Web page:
Friday, August 27, 2010

Bronx Zoo Butterflies - Julias Dryas iula

First off these butterflies are very variable. This I didn't know. I had thought that they were different species. But this wasn't the case. They were all in fact the same butterfly just very variable. Also according to Wikipedia they're over 15 subspecies known to science.

Wowzer. I bet you that these were once possibly variations of the butterfly. Hell the ones in the photo could be a subspecies for God's sake!

Why? Well let's see here:

1. Both male & female have this patterning.
2. It's common. As in it isn't something that's "unique".
3. Due to the above it could be classified as a subspecies

If of course it hasn't already. But for all I know it probably has.

Dryas iulia (often incorrectly spelled julia), commonly called the Julia Butterfly or Julia Heliconian, is a species of brush-footed butterfly. The sole representative of its genus Dryas, it is native from Brazil to southern Texas and Florida, and in summer can sometimes be found as far north as eastern Nebraska. Over 15 subspecies have been described.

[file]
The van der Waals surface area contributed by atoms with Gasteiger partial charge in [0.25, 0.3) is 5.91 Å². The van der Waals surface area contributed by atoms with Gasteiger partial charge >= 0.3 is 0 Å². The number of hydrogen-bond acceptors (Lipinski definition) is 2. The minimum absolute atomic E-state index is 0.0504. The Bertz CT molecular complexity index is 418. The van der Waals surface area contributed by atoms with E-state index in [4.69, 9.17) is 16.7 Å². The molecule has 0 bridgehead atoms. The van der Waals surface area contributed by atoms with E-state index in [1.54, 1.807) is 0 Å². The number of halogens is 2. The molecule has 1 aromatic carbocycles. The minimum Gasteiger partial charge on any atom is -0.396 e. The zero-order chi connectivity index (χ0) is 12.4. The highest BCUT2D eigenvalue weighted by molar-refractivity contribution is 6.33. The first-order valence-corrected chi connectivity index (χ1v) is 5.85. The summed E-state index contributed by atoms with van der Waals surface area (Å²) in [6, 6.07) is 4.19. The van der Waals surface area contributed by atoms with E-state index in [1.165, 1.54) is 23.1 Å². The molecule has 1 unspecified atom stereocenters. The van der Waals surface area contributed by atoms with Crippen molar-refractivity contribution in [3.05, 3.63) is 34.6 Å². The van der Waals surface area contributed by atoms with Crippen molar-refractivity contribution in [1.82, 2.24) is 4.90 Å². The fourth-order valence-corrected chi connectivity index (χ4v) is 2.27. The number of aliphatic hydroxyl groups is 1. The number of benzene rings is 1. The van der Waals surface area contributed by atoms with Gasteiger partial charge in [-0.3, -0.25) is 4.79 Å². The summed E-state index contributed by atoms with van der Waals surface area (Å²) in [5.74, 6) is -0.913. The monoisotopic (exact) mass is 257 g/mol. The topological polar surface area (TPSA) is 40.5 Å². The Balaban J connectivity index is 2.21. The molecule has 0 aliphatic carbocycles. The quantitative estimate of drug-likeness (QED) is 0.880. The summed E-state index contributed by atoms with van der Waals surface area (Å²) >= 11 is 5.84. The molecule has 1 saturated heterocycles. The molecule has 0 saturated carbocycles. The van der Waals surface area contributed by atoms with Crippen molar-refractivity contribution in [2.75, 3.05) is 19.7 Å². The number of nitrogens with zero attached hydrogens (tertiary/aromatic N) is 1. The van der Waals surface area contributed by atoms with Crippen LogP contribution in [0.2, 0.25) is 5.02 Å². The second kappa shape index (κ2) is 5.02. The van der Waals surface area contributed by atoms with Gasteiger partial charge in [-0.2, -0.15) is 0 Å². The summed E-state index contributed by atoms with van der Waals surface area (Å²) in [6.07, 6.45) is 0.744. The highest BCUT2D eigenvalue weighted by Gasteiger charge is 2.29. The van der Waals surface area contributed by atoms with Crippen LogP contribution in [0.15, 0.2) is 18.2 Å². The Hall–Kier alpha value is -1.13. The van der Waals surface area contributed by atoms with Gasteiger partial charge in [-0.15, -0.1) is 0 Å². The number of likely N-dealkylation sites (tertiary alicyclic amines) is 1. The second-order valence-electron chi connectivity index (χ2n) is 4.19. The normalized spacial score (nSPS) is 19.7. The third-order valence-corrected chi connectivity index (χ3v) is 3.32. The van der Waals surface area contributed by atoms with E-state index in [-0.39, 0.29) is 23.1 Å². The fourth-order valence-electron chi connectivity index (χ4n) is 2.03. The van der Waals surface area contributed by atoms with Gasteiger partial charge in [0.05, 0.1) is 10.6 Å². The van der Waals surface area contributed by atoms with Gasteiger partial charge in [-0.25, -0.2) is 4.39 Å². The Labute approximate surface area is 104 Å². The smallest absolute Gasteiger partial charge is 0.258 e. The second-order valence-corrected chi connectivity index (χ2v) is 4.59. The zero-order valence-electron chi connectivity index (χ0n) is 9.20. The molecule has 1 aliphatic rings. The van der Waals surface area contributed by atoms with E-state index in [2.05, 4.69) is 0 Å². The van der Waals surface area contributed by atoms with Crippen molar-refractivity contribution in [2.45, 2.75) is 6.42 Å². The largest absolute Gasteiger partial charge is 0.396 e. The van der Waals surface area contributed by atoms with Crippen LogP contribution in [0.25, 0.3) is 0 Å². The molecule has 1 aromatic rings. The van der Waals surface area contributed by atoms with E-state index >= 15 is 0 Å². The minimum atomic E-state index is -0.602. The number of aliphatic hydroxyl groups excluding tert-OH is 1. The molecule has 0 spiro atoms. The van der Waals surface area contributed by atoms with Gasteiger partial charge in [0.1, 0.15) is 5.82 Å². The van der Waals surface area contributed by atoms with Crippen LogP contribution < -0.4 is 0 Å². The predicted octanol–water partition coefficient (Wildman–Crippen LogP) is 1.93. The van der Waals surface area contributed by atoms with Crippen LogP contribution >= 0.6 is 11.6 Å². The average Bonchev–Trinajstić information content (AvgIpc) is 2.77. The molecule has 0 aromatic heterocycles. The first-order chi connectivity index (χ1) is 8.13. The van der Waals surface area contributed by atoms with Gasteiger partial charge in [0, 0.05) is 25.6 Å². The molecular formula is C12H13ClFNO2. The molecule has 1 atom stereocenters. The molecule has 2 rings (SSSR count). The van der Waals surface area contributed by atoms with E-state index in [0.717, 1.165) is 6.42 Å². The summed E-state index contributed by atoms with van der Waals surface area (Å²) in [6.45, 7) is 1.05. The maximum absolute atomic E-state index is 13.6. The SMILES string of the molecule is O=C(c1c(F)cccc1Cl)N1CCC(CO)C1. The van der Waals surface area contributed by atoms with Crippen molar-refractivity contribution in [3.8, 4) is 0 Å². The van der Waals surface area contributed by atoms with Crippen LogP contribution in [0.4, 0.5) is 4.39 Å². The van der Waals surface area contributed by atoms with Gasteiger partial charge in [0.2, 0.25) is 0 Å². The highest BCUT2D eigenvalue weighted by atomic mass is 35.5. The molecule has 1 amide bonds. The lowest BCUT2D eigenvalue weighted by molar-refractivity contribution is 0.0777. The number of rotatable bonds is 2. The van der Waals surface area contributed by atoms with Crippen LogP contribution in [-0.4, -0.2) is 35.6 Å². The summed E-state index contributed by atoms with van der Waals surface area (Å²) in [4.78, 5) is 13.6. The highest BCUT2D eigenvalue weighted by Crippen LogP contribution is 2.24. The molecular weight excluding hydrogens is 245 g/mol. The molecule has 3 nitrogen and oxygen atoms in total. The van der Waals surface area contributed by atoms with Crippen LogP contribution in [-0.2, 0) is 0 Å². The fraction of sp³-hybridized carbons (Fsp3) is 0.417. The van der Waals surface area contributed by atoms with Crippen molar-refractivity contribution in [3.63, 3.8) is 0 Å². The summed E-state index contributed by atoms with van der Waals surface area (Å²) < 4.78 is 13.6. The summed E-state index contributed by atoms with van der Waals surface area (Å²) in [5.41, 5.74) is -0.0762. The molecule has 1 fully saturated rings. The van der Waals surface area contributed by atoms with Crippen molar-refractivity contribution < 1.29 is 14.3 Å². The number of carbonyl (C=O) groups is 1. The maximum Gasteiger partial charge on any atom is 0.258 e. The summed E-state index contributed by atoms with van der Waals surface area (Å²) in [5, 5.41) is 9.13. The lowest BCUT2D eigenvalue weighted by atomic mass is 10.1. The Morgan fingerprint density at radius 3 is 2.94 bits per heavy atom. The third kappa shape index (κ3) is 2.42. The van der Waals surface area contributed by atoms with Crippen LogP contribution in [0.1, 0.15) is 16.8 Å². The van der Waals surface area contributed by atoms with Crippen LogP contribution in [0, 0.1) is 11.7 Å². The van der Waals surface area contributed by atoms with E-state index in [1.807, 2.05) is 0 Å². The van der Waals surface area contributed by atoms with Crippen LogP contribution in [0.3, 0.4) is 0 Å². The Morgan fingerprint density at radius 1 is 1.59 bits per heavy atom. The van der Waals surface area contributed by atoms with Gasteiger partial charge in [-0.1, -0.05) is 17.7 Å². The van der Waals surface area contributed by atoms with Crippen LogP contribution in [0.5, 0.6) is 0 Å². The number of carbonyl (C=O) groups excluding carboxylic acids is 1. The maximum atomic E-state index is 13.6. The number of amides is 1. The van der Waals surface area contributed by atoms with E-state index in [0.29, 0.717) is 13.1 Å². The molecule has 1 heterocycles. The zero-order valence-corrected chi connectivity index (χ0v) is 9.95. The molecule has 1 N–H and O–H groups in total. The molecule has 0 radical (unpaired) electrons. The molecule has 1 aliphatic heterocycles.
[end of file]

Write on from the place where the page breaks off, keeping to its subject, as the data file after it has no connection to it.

Its wingspan ranges from 82 to 92 mm, and it is colored orange (brighter in male specimens) with black markings; this species is somewhat unpalatable to birds and belongs to the "orange" Batesian mimic complex.

This butterfly is a fast flier and frequents clearings, paths, and margins of forests and woodlands. It feeds on the nectar of flowers, such as lantanas (Lantana) and Shepherd's-needle (Scandix pecten-veneris). Its caterpillars feeds on leaves of passion vines including Passiflora affinis and Yellow Passionflower (P. lutea) in Texas.

The species is popular in butterfly houses because it is long-lived and active throughout the day.

So there you go ( for now, will be edited for more info if found ).


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